The question of heaven and hell, and who goes where, is one that has exercised Christians (and many other religions) for centuries. It is one of the key issues facing the evangelical church today. The typical dividing line is between those who read passages of the Bible that clearly state that not everyone will be saved, and those who read passages of the Bible that clearly state that everyone will be saved. Both positions exist. Both cannot be right. But maybe neither are correct. Maybe we’ve created a problem for ourselves by creating an interpretative framework for ourselves that was never intended in the Bible.
One of my friends and leading thinkers and authors in evangelicalism today is Brian McLaren. He has literally written a book on this topic (“The Last Word and the Word After That”). But he has often been accused of “ducking the question” when asked about hell. In a recent blog post, he spelt out his position as clearly as I have ever seen it, and I agree.
Here’s an extract:
… if by Universalist, you mean, “One who believes God perfectly and fully loves the entire universe, and every creature in it,” or if you mean that God will do everything possible to give everyone possible the best possible eternal outcome of their temporal lives, or if you mean that God is not a capricious and vicious torturer who will punish eternally all those who are not “among the elect” or otherwise successful in selecting and following the correct religion … then, yes, of course, sign me up. I am happy (and unafraid) to be counted among your number.
Perhaps I should stop there.
But for those who are interested, here’s why I don’t normally choose that label [of Universalist]. When the conventional question – who goes to heaven and who goes to hell – frames reality, universalism and inclusivism are preferable answers to exclusivism. But when that conventional question frames reality, and when one chooses universalism, we face a temptation to say, “Whew. What a relief! Everything will be OK! There will be a happy ending!” And that relief can lead to a kind of passivity, namely, that if all will be well in the end, then all is well now. But that isn’t the case.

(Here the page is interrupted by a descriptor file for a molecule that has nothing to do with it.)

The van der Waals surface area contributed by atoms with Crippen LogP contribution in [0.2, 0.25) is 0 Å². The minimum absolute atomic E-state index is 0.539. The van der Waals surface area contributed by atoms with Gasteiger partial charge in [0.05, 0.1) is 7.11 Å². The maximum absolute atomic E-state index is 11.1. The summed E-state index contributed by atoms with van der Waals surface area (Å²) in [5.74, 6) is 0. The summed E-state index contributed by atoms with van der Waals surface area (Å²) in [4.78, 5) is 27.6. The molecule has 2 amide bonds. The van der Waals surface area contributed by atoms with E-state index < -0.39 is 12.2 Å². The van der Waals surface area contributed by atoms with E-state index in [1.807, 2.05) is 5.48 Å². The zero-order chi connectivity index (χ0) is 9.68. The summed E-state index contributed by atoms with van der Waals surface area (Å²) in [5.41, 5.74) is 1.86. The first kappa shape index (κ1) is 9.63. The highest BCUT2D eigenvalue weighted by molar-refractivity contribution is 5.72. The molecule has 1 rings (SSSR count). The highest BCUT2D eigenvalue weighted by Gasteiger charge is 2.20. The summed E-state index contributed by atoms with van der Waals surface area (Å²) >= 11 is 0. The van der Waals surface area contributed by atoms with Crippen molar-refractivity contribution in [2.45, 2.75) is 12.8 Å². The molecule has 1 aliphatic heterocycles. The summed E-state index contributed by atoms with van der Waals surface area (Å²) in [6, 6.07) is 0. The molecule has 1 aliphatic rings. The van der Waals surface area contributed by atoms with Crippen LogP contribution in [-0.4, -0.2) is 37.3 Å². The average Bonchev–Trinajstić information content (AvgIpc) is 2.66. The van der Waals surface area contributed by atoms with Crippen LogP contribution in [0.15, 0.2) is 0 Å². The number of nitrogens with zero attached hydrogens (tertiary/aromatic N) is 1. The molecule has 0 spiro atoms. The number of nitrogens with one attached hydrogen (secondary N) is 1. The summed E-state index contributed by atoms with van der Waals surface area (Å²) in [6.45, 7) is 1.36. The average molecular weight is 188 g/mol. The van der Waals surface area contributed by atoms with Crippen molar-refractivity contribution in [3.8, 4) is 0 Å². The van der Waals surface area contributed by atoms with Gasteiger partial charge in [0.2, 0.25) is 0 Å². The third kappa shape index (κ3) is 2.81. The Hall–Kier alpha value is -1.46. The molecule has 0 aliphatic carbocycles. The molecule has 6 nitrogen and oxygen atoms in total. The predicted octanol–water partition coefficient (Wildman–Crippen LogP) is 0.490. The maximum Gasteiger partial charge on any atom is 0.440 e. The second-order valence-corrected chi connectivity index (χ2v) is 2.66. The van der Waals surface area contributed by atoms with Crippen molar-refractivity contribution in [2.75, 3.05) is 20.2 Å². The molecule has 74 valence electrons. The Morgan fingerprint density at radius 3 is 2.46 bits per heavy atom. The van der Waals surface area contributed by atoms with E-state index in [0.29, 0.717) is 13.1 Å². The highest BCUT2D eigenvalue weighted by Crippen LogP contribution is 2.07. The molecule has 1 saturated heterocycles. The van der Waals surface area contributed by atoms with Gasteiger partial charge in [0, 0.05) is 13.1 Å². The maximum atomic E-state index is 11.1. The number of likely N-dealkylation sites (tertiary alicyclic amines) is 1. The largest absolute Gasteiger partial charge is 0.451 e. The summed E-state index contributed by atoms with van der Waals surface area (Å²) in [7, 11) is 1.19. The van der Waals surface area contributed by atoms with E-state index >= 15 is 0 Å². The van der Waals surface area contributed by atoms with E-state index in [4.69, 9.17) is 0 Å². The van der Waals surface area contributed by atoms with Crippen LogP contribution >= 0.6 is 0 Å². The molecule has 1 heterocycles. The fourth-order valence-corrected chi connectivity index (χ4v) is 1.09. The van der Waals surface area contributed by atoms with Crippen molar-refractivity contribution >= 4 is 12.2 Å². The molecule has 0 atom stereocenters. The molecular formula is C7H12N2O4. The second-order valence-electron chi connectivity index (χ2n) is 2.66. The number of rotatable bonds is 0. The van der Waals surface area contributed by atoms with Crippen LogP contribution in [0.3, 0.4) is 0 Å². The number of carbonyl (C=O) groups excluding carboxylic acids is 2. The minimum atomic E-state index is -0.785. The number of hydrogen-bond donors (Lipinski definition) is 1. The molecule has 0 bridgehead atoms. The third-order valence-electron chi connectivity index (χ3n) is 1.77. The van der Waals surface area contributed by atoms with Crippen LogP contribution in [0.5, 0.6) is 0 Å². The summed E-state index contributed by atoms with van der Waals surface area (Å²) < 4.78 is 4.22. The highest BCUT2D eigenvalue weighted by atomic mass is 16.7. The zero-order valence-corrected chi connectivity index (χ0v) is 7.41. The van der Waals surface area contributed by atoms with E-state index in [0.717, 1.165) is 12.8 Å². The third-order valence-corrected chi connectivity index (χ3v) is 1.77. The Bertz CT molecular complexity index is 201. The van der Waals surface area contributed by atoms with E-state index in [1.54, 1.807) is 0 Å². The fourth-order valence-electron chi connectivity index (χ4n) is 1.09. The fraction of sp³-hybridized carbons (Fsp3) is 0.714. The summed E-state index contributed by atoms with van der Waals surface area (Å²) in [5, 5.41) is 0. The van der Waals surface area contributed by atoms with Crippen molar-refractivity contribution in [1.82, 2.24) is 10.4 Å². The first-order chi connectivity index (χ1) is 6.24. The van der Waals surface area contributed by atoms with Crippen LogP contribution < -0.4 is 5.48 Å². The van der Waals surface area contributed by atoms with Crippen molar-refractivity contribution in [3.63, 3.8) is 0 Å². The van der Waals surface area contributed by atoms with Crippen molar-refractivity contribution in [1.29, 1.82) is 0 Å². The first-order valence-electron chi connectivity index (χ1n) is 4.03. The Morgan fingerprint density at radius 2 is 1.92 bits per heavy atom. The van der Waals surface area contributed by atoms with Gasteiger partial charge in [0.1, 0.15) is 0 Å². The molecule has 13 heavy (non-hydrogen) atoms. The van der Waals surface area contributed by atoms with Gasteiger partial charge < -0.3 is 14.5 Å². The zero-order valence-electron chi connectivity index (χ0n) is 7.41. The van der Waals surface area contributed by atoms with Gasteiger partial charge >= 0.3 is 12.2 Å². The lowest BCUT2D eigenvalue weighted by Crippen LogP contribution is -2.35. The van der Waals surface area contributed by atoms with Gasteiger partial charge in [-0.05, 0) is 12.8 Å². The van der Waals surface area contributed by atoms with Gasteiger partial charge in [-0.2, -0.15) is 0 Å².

In other words, I don’t think that the heaven-hell question is the one that should frame reality. But I acknowledge that it does frame reality for many Christians (and Muslims), and many of them need a better answer within that frame than the exclusivist one they’ve been given. They simply aren’t ready or able to reframe reality with a different question.
When a different question frames reality – how can God’s will be done on earth as it is in heaven – then we have to acknowledge that for billions of God’s creatures, God’s will is not being done on earth as in heaven. Universalism may be good news for them after they die, but right now, they need good news that God cares about the mess they’re in … the mess of injustice, oppression, ignorance, prejudice, hunger, thirst, sickness, loneliness, guilt, shame, addiction, fear, poverty, etc. And that good news can not be in word only. It must come in deed and in truth, as 1 John and James both say (echoing Jesus) … which makes our reply very costly.
I guess this is a case of needing pastoral sensitivity to discern which problem people are facing. For some, the urgent need is to be liberated from a vicious and cruel depiction of God as eternal cosmic torturer. For others, the urgent need is to be liberated from a sense that God may help them after they die, but until then, they’re stuck and sunk. Perhaps what we need is a kind of activist universalism – that affirms God’s saving love for all creation, but doesn’t stop there … but rather sends us into creation to bear and manifest that saving love universally – for friend, stranger, and enemy … for Christians, Muslims, Hindus, and everyone else … for humans and living creatures and all creation.
That is precisely why I am – and am not – a universalist.